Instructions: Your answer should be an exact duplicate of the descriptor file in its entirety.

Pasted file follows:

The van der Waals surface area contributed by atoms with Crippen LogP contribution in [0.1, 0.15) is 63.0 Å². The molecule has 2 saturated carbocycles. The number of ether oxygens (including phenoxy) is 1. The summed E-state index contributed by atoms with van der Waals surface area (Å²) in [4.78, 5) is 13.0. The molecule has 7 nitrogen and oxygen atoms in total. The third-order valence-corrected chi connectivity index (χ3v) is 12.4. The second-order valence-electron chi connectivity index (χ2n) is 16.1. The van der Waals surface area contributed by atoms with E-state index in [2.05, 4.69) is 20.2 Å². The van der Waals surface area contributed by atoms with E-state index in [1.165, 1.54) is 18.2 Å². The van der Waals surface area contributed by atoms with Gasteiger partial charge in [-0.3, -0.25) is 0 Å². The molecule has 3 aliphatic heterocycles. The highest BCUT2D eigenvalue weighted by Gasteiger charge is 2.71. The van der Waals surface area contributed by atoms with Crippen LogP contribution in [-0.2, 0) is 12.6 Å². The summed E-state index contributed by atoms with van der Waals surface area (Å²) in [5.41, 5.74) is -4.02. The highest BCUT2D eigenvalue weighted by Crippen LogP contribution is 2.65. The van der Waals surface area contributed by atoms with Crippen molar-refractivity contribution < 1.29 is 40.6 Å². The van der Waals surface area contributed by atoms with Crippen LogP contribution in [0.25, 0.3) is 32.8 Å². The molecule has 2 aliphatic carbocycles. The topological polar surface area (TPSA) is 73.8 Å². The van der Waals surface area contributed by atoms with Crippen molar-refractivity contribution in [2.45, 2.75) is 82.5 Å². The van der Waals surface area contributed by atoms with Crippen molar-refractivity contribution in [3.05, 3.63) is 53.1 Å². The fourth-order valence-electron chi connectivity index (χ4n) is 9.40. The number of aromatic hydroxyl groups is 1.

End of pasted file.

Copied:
The van der Waals surface area contributed by atoms with Crippen LogP contribution in [0.1, 0.15) is 63.0 Å². The molecule has 2 saturated carbocycles. The number of ether oxygens (including phenoxy) is 1. The summed E-state index contributed by atoms with van der Waals surface area (Å²) in [4.78, 5) is 13.0. The molecule has 7 nitrogen and oxygen atoms in total. The third-order valence-corrected chi connectivity index (χ3v) is 12.4. The second-order valence-electron chi connectivity index (χ2n) is 16.1. The van der Waals surface area contributed by atoms with E-state index in [2.05, 4.69) is 20.2 Å². The van der Waals surface area contributed by atoms with E-state index in [1.165, 1.54) is 18.2 Å². The van der Waals surface area contributed by atoms with Gasteiger partial charge in [-0.3, -0.25) is 0 Å². The molecule has 3 aliphatic heterocycles. The highest BCUT2D eigenvalue weighted by Gasteiger charge is 2.71. The van der Waals surface area contributed by atoms with Crippen LogP contribution in [-0.2, 0) is 12.6 Å². The summed E-state index contributed by atoms with van der Waals surface area (Å²) in [5.41, 5.74) is -4.02. The highest BCUT2D eigenvalue weighted by Crippen LogP contribution is 2.65. The van der Waals surface area contributed by atoms with Crippen molar-refractivity contribution < 1.29 is 40.6 Å². The van der Waals surface area contributed by atoms with Crippen LogP contribution in [0.25, 0.3) is 32.8 Å². The molecule has 2 aliphatic carbocycles. The topological polar surface area (TPSA) is 73.8 Å². The van der Waals surface area contributed by atoms with Crippen molar-refractivity contribution in [2.45, 2.75) is 82.5 Å². The van der Waals surface area contributed by atoms with Crippen molar-refractivity contribution in [3.05, 3.63) is 53.1 Å². The fourth-order valence-electron chi connectivity index (χ4n) is 9.40. The number of aromatic hydroxyl groups is 1.